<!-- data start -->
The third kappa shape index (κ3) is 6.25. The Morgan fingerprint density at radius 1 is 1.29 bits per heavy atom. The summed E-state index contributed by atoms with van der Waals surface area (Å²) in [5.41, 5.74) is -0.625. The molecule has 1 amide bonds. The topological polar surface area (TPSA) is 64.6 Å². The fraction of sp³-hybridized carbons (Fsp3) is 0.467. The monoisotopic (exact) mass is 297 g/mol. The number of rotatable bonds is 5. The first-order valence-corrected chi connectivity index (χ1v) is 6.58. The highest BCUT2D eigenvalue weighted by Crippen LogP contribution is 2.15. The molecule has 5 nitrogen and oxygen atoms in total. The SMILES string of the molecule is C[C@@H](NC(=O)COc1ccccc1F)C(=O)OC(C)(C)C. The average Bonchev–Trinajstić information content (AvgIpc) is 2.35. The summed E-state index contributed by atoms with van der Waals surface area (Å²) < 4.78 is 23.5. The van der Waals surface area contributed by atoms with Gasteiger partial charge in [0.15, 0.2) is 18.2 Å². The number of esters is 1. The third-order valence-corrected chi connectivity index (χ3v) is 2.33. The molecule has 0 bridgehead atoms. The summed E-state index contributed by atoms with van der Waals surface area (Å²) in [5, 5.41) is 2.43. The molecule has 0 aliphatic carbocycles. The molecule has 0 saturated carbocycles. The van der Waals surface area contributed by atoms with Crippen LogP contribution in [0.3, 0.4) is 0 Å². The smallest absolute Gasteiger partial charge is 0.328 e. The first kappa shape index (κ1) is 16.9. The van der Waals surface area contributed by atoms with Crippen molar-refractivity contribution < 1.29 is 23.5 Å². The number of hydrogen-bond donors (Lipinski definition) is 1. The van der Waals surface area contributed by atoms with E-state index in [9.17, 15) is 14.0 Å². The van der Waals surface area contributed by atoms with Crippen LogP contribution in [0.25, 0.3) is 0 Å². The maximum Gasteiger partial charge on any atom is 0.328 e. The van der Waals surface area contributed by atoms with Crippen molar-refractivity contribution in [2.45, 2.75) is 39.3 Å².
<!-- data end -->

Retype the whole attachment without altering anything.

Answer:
The third kappa shape index (κ3) is 6.25. The Morgan fingerprint density at radius 1 is 1.29 bits per heavy atom. The summed E-state index contributed by atoms with van der Waals surface area (Å²) in [5.41, 5.74) is -0.625. The molecule has 1 amide bonds. The topological polar surface area (TPSA) is 64.6 Å². The fraction of sp³-hybridized carbons (Fsp3) is 0.467. The monoisotopic (exact) mass is 297 g/mol. The number of rotatable bonds is 5. The first-order valence-corrected chi connectivity index (χ1v) is 6.58. The highest BCUT2D eigenvalue weighted by Crippen LogP contribution is 2.15. The molecule has 5 nitrogen and oxygen atoms in total. The SMILES string of the molecule is C[C@@H](NC(=O)COc1ccccc1F)C(=O)OC(C)(C)C. The average Bonchev–Trinajstić information content (AvgIpc) is 2.35. The summed E-state index contributed by atoms with van der Waals surface area (Å²) < 4.78 is 23.5. The van der Waals surface area contributed by atoms with Gasteiger partial charge in [0.15, 0.2) is 18.2 Å². The number of esters is 1. The third-order valence-corrected chi connectivity index (χ3v) is 2.33. The molecule has 0 bridgehead atoms. The summed E-state index contributed by atoms with van der Waals surface area (Å²) in [5, 5.41) is 2.43. The molecule has 0 aliphatic carbocycles. The molecule has 0 saturated carbocycles. The van der Waals surface area contributed by atoms with Crippen LogP contribution in [0.3, 0.4) is 0 Å². The smallest absolute Gasteiger partial charge is 0.328 e. The first kappa shape index (κ1) is 16.9. The van der Waals surface area contributed by atoms with Crippen molar-refractivity contribution < 1.29 is 23.5 Å². The number of hydrogen-bond donors (Lipinski definition) is 1. The van der Waals surface area contributed by atoms with E-state index in [9.17, 15) is 14.0 Å². The van der Waals surface area contributed by atoms with Crippen LogP contribution in [0.25, 0.3) is 0 Å². The maximum Gasteiger partial charge on any atom is 0.328 e. The van der Waals surface area contributed by atoms with Crippen molar-refractivity contribution in [2.45, 2.75) is 39.3 Å².